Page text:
The effects of environmental mycobacteria on VLP and MVA based vaccines against tuberculosis
Faiyaz, Rahiman Sharief
BCG is already established as a vaccine against a global epidemic of tuberculosis, but its efficacy remains variable. It has shown almost no protection against TB in tropical countries like Africa and India. One of the prime reasons postulated for the failure of BCG as a vaccine is associated with pre-exposure to environmental mycobacteria. Cross-sensitisation to shared mycobacterial antigens is regarded as an important factor for this variation in efficacy. This study investigated the effects of environmental Mycobacterium avium exposure on immune responses to BCG and two novel TB vaccine candidates: Rabbit haemorrhagic disease (RHDV) virus-like particles conjugated with Antigen 85A (VLP/Ag85A) and Modified vaccinia virus Ankara expressing Antigen 85A (MVA/Ag85A). Ag85A peptide was used because it is known to be an effective immunogen. M. avium strain WAg206 was chosen for this study as it has previously been shown to interfere with BCG vaccination. RHDV VLP were generated using a recombinant baculovirus containing the VP60 capsid gene. VLP/Ag85A was prepared by chemical conjugation of mycobacterial peptide Ag85A to VLP. MVA/Ag85A is a genetically modified vaccinia virus expressing Ag85A. T cell proliferation assays, cytokine assays, total antibody and antibody isotype assays were carried out after vaccination to measure the immunogenicity. The results suggest that among these novel vaccines, MVA/Ag85A is the best vaccine candidate following pre-exposure to WAg206 as it generated a stronger Th1 type of immune response than either BCG or VLP/Ag85A based on proliferation assays and cytokine assays specific to mycobacterial antigens. High levels of antigen-specific IFN-γ, a Th1 cytokine, were recorded when mice were vaccinated with MVA/Ag85A following pre-exposure to WAg 206. On vaccination with VLP/Ag85A, antigen-specific IFN-γ responses were low, but the presence of higher levels of total antibody specific to mycobacterial antigens suggested induction of a predominant Th2 response which is not protective. Future work to improve the cell-mediated response to VLP/Ag85A may include using an adjuvant which enhances Th1 responses and overcomes the inhibitory effect of environmental mycobacteria.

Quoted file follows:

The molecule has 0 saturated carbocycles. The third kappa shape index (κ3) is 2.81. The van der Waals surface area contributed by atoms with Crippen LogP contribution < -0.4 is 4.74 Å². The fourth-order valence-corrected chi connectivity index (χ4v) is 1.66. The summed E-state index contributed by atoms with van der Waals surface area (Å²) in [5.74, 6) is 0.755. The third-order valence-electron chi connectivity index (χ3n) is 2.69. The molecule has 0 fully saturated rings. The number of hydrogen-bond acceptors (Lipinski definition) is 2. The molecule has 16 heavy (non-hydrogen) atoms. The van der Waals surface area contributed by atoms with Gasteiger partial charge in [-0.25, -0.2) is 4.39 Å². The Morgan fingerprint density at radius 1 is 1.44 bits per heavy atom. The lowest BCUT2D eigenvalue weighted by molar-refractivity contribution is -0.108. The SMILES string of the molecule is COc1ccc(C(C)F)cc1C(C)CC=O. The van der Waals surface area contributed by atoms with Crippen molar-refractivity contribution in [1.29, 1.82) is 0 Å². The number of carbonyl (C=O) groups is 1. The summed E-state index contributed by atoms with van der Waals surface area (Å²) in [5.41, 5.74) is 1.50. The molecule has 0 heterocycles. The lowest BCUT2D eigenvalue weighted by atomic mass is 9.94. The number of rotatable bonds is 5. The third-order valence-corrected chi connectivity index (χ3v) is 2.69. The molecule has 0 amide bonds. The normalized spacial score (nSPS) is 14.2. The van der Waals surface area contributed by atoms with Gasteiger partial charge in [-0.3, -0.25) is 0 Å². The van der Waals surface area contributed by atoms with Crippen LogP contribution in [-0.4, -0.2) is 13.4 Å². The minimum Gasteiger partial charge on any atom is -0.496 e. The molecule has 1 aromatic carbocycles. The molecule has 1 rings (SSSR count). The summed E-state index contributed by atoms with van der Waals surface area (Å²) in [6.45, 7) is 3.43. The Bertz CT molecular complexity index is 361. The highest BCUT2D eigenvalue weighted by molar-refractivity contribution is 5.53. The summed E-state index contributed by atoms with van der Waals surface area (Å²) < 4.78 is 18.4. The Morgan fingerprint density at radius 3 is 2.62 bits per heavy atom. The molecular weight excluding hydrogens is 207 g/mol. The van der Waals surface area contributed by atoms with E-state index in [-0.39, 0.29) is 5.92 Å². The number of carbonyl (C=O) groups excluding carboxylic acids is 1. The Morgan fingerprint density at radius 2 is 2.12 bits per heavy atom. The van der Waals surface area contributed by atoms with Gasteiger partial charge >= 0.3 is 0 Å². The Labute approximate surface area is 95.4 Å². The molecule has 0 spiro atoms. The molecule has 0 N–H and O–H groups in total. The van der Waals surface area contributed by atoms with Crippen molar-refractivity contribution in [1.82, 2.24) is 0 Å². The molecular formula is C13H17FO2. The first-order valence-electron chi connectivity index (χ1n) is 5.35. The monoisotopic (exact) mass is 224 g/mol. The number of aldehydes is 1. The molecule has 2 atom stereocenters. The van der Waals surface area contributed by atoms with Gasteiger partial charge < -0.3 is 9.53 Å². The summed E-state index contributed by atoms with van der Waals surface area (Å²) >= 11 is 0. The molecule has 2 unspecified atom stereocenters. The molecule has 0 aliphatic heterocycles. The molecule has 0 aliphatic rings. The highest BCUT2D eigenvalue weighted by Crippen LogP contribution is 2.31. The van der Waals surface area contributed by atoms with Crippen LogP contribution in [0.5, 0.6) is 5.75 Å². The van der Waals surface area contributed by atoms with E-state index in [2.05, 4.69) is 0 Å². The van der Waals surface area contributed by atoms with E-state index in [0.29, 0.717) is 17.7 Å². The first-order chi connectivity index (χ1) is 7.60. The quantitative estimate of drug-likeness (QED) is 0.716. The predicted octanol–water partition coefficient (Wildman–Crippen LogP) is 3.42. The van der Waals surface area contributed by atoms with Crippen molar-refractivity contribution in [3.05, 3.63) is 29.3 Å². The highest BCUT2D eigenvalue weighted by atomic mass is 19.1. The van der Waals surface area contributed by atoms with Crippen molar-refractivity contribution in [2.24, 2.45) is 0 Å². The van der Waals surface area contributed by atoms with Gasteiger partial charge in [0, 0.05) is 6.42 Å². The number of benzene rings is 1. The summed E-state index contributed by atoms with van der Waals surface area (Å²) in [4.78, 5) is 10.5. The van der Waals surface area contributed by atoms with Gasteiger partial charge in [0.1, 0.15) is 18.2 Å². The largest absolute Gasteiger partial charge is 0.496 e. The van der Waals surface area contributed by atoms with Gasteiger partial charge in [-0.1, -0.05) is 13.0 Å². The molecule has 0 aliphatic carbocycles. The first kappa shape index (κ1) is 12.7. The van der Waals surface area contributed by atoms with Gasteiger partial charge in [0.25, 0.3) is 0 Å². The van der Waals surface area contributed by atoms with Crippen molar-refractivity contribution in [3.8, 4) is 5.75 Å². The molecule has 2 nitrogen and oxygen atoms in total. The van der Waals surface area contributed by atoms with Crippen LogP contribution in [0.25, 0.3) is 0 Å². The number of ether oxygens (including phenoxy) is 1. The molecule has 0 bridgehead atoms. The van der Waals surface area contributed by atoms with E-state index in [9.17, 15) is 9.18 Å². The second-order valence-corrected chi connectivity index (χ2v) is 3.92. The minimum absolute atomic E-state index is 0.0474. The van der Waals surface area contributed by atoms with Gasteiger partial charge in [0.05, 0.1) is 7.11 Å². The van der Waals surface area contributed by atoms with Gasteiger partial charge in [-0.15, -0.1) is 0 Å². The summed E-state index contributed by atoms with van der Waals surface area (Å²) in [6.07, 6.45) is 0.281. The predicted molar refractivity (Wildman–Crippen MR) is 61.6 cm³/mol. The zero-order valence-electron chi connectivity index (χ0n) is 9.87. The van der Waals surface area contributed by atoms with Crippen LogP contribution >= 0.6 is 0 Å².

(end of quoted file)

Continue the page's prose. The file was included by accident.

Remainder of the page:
Advisor: Young, Sarah; Baird, Margaret
Degree Name: Master of Science
Degree Discipline: Department of Microbiology and Immunology
Publisher: University of Otago
Research Type: Thesis